When I reached the top of the hill, I saw a couple of young Mennonites. They looked under the age of 30. One of them, Andrew, was already speaking with Anastasio. He was explaining how the saw mill works.
He showed us the different parts used to make the whole thing move, with horses. It all went over my head to be honest, the technical part, but it’s clear that these folks are ingenuous and resourceful. Anything not to use modern machinery.
And yet, there’s a car transmission being used here, albeit for a different purpose.
Anastasio asks Andrew if he’s ever driven a car.
“No but if I had to I would know how to!” he blurts out right away, half smiling, almost proud of the fact that he had the smarts to operate a modern machine.
We look at each other, surprised again. Seems he’s thought about driving before.
Andrew, it turns out, has a little Spanish blood in him, from his father’s side. But he’s fully integrated in the Mennonite way of life.
There’s been more “mixing” happening over the past decade, and often the Mennonite man who marries another is forced to leave his community. (In fact, the mixing is something that has spread all over Belize. It’s hard to come across a Belizean today that is 100% percent from one ethnic group).
Over the years, some of the traditional Mennonites have eased their way out and adopted a more modern lifestyle, while still maintaining their traditions. They are known here as the “progressive Mennonites.” They own and run major businesses in Belize, from auto parts and tire companies to modern-day supermarkets. Some Belizeans jokingly call these progressive folks “Money-nites” – as many of them are so business-driven and most likely millionaires. They live in beautiful homes and on paved roads that they built and maintain themselves – such as in the Spanish Lookout community, in the Cayo District. When passing through Spanish Lookout recently, I felt like I was in the American Midwest. Lots of land, buildings, pretty single family homes and big stores. In fact, one Belizean told me that you can almost mistake the progressive Mennonite for an American, when you see him in town or driving around in his truck, because he doesn’t dress like the traditional Mennonite.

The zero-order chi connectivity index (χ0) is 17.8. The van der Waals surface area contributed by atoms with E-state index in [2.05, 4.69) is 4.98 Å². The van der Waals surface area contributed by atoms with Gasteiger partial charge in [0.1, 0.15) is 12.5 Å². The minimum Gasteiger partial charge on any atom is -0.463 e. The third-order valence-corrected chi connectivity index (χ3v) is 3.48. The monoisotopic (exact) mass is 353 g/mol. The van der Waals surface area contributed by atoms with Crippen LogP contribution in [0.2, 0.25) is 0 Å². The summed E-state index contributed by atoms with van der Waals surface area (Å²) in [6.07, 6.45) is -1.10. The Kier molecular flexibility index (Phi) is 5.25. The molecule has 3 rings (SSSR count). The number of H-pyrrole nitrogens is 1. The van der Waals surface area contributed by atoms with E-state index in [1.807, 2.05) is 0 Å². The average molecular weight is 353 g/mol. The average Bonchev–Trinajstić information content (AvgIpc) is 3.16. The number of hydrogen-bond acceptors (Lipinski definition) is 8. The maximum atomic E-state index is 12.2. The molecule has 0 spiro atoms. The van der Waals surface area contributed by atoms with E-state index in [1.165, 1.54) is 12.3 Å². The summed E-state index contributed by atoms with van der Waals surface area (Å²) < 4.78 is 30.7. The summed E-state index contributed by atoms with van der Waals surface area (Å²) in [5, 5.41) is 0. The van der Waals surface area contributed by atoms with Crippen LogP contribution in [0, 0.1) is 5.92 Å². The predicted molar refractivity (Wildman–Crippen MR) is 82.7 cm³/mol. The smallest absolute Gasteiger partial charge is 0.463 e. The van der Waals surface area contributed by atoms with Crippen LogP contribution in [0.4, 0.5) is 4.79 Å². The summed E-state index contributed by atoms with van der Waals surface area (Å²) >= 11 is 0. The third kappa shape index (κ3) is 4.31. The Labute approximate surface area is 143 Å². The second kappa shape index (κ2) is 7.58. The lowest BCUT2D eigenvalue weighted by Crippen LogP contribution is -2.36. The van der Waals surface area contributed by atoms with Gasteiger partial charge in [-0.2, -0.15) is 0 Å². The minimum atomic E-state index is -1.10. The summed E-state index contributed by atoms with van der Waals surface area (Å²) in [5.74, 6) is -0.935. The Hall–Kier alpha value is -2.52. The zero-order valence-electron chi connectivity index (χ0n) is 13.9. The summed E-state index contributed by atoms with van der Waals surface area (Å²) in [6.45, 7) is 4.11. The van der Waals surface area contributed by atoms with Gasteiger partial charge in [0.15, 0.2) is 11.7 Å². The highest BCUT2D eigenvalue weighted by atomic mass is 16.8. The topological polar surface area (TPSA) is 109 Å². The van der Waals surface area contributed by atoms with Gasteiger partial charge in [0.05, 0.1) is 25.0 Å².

No Belizean flags everywhere for Independence month, though. Mennonites are proud to be Belizean, but their culture is more about work, family and worship.
If you ever build a house in Belize, you’ll also most likely come to deal with the progressive Mennonites – as they sell appliances, furniture, farm equipment, tools, hardware and accessories, electrical and plumbing supplies.
I was so fascinated by the traditional Mennonites that I almost forgot why I was in Barton Creek – to canoe the Barton Creek Cave (good thing Anastasio was there to keep track of time!)
The Mennonites allow tour groups to pass through their village to get to the cave, but Sundays are completely off-limits.
Most fascinating fact about the Mennonites of Belize is that while they’re a minority – only about 3.6 % of the population – they’re a major part of Belize’s economy because they provide over 60% of the food products in Belizean stores, all of which is organically grown: eggs, milk, butter, cheese, rice, potato, corn, beans, sweet pepper, cabbage and the biggest produce of all – poultry. They also produce the most delicious watermelons you’ve ever tasted. And let’s not forget, their furniture-making. There’s no end to the Mennonites’ industriousness.
After our encounter with Andrew, we headed back to Anastasio’s truck. We couldn’t believe the amazing experience we had and how Andrew spent so much time talking to us and telling us about operating his father’s sawmill. And, the photograph.
But Anastasio is more curious about Andrew’s comment on driving. “Did you hear what he said about driving? He must’ve thought about it before or wanted to?”
I nod. Who knows, maybe one day soon, Andrew will switch over to the more “modern” conveniences of life.
On the way out of the village, we pass more symbols of the traditional Mennonites: a man on a horse and buggy, an old church, and a really, really old road grader.
It’s like stepping back hundreds of years.
Visiting or passing through a traditional Mennonite community is a great cultural and spiritual experience. Just to see how they live is worth the trip. Plus they make and sell delicious ice cream and watermelon, so make sure you pick some up from their supermarkets or market stands.